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The Senate confirms Bill Barr as attorney general

There are still outstanding questions about how much of the Mueller report he’s actually willing to share.

Senate Holds Confirmation Hearing For Attorney General Nominee William Barr
U.S. Attorney General nominee William Barr testifies at his confirmation hearing before the Senate Judiciary Committee January 15, 2019 in Washington, DC.
Tasos Katopodis/Getty Images

The Senate just confirmed William Barr to be President Trump’s new attorney general, a vote that garnered some Democratic support in spite of broader party opposition and ongoing questions regarding his oversight of special counsel Robert Mueller’s investigation into Russian election interference.

Republicans broadly voted in favor of Barr. They were joined by Democrats Doug Jones (AL), Joe Manchin (WV) and Kyrsten Sinema (AZ), all of whom are from states where Trump remains popular.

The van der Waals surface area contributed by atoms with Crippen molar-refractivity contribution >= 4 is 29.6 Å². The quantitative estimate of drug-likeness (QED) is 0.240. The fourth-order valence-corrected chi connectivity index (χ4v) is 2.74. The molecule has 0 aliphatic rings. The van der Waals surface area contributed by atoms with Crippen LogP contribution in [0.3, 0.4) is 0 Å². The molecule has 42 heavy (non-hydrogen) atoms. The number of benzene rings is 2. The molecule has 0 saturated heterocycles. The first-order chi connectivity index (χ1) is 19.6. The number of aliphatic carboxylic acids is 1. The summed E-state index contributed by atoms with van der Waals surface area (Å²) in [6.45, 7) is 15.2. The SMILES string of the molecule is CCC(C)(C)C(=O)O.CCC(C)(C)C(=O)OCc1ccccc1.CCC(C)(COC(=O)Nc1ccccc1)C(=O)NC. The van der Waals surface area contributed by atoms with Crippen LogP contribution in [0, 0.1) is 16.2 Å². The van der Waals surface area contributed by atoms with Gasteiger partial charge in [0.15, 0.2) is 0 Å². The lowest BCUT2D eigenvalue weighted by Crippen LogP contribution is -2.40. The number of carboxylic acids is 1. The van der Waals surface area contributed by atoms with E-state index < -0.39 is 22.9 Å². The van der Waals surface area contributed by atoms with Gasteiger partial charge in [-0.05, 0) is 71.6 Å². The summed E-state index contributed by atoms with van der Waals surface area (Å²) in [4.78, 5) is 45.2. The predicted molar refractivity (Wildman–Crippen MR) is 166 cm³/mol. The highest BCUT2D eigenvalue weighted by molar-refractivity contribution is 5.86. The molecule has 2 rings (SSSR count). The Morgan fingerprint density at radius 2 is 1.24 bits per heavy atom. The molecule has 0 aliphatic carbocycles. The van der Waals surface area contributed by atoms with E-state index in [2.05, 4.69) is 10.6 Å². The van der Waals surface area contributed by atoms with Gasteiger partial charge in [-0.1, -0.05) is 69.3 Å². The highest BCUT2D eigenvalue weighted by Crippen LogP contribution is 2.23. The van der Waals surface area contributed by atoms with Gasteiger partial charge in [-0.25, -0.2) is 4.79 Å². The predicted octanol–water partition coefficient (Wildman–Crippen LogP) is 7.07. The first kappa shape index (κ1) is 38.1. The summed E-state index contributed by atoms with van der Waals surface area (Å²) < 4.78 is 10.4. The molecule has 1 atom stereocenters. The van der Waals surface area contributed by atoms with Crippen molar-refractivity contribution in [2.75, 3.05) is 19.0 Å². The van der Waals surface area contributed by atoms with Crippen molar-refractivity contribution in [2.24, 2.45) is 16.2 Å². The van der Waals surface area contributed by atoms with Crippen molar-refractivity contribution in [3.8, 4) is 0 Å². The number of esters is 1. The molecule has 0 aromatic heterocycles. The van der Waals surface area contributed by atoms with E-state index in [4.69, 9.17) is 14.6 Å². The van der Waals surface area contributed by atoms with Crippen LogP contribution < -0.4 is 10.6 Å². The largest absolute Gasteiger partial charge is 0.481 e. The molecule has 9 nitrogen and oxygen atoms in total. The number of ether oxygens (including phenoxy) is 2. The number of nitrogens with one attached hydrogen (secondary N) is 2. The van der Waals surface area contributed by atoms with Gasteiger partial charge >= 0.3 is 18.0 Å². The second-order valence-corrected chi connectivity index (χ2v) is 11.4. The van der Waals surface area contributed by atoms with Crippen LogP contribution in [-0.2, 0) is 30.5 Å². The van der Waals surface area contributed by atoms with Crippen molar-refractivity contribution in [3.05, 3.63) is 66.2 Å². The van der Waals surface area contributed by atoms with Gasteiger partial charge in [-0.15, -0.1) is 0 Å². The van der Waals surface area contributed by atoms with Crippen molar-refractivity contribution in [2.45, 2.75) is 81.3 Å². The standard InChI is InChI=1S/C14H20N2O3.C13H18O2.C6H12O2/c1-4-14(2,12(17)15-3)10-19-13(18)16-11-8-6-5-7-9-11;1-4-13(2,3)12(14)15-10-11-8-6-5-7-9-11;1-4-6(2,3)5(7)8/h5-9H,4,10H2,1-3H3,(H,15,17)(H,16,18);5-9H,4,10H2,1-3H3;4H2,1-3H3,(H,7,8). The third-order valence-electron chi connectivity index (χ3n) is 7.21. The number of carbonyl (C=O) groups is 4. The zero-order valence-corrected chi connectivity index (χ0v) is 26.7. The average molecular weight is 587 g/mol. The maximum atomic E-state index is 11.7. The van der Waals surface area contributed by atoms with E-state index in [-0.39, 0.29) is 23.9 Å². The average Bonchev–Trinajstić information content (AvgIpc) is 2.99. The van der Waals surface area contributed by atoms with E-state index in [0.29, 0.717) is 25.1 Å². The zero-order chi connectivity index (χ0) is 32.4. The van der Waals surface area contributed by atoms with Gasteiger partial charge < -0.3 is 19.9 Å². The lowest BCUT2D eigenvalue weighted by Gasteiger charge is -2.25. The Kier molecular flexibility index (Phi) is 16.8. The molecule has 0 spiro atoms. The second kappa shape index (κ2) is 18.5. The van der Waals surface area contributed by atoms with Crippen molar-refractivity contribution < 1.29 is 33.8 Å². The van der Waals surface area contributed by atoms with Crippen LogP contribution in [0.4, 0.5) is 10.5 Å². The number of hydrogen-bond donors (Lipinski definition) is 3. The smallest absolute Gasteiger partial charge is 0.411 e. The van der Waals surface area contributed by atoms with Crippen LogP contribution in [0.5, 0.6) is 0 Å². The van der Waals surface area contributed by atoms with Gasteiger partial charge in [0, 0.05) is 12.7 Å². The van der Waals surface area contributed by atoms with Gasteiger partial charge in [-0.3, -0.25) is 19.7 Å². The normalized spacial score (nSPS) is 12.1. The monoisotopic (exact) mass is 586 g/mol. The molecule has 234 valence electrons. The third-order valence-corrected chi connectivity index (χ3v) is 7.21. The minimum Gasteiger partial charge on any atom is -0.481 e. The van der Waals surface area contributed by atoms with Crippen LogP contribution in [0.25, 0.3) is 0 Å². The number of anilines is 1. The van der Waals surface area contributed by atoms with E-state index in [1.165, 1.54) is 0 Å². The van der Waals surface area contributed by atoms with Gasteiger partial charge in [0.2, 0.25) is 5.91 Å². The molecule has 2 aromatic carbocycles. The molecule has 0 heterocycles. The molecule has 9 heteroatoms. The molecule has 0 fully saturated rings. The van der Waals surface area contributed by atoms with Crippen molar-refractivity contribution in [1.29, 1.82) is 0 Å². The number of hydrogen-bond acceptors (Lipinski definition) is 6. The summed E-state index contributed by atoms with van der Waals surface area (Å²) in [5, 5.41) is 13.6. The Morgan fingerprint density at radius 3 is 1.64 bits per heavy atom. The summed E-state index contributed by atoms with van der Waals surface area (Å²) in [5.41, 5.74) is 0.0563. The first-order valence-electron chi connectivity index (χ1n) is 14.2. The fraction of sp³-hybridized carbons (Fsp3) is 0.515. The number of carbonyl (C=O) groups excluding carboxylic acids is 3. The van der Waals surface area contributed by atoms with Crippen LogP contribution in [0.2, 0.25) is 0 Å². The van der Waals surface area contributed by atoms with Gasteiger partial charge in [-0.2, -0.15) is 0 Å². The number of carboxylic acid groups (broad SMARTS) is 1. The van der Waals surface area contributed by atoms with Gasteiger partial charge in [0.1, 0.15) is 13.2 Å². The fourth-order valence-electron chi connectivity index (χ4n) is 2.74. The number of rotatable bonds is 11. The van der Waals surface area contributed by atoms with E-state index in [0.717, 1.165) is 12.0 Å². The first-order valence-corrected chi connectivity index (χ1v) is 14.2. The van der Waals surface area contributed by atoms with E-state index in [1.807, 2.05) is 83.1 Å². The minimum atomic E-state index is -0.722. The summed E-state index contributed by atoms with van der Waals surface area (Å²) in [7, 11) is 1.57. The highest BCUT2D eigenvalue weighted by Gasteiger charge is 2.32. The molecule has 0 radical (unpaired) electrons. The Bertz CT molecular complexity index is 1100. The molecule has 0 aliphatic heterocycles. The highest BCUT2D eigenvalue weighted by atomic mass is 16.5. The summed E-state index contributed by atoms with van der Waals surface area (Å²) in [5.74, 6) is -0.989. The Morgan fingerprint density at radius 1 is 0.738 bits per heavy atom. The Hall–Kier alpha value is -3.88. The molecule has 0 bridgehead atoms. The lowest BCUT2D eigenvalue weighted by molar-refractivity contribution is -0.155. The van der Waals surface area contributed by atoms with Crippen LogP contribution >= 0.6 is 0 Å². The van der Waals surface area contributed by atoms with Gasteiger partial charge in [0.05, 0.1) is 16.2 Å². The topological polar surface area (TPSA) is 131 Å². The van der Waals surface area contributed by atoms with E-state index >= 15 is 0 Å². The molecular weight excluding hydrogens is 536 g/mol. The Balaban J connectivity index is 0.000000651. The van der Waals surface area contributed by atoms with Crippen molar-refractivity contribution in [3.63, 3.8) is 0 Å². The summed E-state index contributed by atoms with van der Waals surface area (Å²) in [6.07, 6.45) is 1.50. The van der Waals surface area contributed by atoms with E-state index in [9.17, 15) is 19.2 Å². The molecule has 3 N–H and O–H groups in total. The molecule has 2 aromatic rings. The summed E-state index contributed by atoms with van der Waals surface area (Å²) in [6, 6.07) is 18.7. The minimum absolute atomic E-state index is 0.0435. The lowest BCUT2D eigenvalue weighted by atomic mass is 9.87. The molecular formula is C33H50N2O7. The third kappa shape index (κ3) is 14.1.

This is Barr’s second turn as attorney general; he also served during the George H.W. Bush administration, and will again have jurisdiction over a wide-ranging set of issues from immigration enforcement to criminal justice reform to the Mueller investigation. The last of these has been one of the chief sticking points of his confirmation — especially because he has not committed to disclosing the Mueller report in full once it has been completed.

“The defining question for me was his declining to commit to release the Special Counsel’s report fully and completely,” Sen. Richard Blumenthal (D-CT) said in a statement. “He chose not to make the commitment that he would release that report completely and directly to Congress and the American people.”

Democrats pressed Barr numerous times during his confirmation hearing on his reticence to share the entirety of the Mueller report with Congress. He repeatedly said he’d only release “as much information available as [he] can.” As Vox’s Andrew Prokop reported, he also did not agree to follow the guidance of ethics officials if they ask him to recuse himself from oversight of the Mueller investigation.